Appendix A. The questionnaires

With one exception, the journalists were asked the following questions:

FIRST: A quick background question. What do you do now, and what is

your past job experience?

1. What is your mission as a news provider? Has it changed?

2. Which of the following (you can pick more than one) describes your role and your company's role? Has this role changed in the past 5-15 years, and do you expect it to change in the next few years? Elaborate if necessary:

3. When you get information (from someone you've interviewed, from a public record you've read, from a story sent to you for editing or posting on the Web), is it your job to pass it on, or do you investigate it?

4. Do you have an editor? How many people see a news story or bit of information before it's published or posted?

5. Do you correct mistakes? How?

6. Which of the following tools do readers have to influence the news that you report?

7. How important is it to give background and context in your stories?

8. Through the Internet and cable television, governments and candidates are better able to broadcast their own information without going through newspapers and TV newscasts. How has this affected your job?

9. Are you striving for objectivity? If so, which of the following definitions best fits your approach?

10. Who are your competitors, and what do you see as your strengths compared to them?

11. How important is it to have the news before your competition? Do you find yourself with little time to check facts? Little time to give context?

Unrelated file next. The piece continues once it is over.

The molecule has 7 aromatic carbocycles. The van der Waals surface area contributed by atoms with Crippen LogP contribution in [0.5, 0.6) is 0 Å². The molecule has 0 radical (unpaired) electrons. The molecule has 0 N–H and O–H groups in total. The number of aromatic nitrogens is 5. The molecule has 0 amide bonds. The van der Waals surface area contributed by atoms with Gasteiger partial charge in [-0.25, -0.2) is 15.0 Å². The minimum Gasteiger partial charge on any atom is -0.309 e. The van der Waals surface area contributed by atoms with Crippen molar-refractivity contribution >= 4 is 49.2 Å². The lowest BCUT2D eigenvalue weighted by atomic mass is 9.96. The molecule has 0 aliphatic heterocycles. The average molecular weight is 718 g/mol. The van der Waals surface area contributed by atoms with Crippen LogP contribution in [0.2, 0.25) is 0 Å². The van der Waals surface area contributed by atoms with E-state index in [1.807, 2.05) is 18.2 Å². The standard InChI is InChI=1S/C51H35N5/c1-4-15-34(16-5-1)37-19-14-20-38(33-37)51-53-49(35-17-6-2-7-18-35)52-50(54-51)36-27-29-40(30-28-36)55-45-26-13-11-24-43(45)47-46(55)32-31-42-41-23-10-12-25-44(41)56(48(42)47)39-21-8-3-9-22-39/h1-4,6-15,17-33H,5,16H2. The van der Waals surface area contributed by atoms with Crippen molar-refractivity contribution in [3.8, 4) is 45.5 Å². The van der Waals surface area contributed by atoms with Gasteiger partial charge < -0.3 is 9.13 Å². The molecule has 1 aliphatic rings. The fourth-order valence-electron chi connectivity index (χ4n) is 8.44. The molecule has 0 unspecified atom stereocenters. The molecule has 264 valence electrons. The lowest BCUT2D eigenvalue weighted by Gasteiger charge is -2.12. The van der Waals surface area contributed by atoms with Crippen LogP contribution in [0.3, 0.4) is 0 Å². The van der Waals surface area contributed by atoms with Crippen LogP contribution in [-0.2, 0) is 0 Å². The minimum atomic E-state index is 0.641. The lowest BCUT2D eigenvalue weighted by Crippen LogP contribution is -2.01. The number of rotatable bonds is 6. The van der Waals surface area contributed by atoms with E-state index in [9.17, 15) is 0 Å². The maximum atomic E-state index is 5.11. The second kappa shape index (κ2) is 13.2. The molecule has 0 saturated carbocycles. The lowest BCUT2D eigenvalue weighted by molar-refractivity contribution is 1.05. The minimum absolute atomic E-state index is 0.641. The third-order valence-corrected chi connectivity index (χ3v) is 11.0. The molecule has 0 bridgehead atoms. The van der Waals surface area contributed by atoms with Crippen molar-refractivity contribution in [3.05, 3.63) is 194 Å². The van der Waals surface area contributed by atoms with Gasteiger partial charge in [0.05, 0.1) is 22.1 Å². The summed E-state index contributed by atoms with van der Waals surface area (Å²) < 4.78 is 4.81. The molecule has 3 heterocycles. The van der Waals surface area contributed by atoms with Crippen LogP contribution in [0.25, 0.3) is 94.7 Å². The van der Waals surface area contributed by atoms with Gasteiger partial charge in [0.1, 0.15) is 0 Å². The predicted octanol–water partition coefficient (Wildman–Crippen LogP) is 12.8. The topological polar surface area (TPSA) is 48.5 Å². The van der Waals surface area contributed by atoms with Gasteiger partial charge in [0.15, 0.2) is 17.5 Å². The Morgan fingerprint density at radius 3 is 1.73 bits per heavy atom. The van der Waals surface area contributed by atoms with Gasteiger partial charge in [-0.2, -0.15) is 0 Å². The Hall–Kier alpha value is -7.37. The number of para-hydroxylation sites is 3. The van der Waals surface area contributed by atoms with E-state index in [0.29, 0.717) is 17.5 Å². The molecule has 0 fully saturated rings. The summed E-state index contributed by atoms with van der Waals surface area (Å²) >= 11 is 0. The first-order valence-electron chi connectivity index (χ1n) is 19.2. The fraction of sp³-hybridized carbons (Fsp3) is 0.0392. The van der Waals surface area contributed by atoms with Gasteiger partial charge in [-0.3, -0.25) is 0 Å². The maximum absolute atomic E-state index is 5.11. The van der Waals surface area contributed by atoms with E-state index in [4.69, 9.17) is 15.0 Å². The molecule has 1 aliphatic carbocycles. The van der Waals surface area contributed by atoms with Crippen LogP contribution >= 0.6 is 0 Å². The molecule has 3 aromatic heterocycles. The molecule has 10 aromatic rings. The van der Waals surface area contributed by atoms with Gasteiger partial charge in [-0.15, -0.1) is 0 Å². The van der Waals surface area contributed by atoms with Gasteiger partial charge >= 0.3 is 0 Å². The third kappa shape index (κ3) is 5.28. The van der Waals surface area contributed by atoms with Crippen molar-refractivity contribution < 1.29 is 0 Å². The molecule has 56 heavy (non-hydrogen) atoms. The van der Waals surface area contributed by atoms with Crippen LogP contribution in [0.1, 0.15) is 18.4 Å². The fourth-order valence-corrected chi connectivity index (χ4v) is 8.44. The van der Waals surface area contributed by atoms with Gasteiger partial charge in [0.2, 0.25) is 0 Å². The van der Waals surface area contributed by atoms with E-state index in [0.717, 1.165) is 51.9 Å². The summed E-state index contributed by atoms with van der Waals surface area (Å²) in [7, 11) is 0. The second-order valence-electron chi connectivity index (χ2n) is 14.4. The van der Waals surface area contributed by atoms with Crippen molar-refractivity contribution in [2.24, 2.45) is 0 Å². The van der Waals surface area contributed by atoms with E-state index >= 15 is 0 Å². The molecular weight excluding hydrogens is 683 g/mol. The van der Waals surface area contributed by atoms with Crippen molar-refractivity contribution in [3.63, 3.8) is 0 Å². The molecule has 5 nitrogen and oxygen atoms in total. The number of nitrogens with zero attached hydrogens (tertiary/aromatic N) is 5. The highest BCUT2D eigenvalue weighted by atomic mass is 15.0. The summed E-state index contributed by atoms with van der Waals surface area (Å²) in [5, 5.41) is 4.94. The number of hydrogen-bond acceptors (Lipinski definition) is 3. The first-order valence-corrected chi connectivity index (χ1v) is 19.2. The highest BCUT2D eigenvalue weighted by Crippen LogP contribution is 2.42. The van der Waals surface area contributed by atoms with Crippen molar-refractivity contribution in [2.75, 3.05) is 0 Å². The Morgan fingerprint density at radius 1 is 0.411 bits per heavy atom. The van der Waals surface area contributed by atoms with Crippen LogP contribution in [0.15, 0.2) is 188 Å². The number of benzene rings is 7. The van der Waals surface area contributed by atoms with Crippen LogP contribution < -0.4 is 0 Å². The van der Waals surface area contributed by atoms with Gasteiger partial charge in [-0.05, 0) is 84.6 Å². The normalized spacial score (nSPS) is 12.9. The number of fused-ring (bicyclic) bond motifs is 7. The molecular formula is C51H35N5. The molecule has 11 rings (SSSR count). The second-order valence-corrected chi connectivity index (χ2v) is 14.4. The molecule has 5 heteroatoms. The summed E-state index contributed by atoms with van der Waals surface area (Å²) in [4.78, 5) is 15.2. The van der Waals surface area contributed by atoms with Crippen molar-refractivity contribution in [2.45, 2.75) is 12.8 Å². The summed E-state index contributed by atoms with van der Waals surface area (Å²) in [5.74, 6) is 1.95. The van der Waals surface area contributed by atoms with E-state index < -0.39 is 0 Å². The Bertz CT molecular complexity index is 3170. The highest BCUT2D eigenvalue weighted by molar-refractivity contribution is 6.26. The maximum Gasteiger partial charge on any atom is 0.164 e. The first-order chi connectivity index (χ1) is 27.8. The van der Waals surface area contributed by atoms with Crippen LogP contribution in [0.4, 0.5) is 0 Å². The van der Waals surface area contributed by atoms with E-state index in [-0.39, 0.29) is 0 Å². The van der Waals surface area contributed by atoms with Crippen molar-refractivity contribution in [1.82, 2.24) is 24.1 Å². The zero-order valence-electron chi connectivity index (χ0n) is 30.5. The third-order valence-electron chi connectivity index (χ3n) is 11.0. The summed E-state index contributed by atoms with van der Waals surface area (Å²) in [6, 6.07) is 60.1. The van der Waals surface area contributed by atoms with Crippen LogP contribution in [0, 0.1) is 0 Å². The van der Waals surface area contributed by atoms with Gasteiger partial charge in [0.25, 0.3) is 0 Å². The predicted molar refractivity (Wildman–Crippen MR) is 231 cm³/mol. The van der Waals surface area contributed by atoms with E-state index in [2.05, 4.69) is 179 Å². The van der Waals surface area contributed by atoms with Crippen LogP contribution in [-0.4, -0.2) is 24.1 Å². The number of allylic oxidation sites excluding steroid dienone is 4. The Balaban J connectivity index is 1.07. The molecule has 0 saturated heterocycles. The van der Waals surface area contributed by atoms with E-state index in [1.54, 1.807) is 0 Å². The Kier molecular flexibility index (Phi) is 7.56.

12. Is the Internet a good tool to combat control of the media by a few conglomerates?

13. Do you have enough (newshole, programming time, space) to tell the news? Do you ever have too much?

14. How else has technology affected your work? What new pressures are affecting your work? How have you responded?

15. How do you think readers perceive you? What public perceptions of you and media in general would you like to change?

"Web C," a media reporter, was asked a slightly modified version in which a few irrelevant questions were omitted and the wording changed so that his answers would reflect journalists as a whole rather than his own experience.

The journalists then were asked three follow-up questions:

1. Compare the breadth and depth of today's news coverage to the news coverage of five years ago, before 24-hour cable news networks multiplied and the Internet became a mainstream news source.

2. With many news organizations moving toward shorter news reports, is it more difficult to establish context? What can you do to establish context in shorter stories and briefs?

3. Compared to five years ago, are you working with younger, less experienced people? If so, how has this trend affected your organization?

Only two participants, "Web A" and "Web B," were able to respond to the follow-up questions in the allotted time.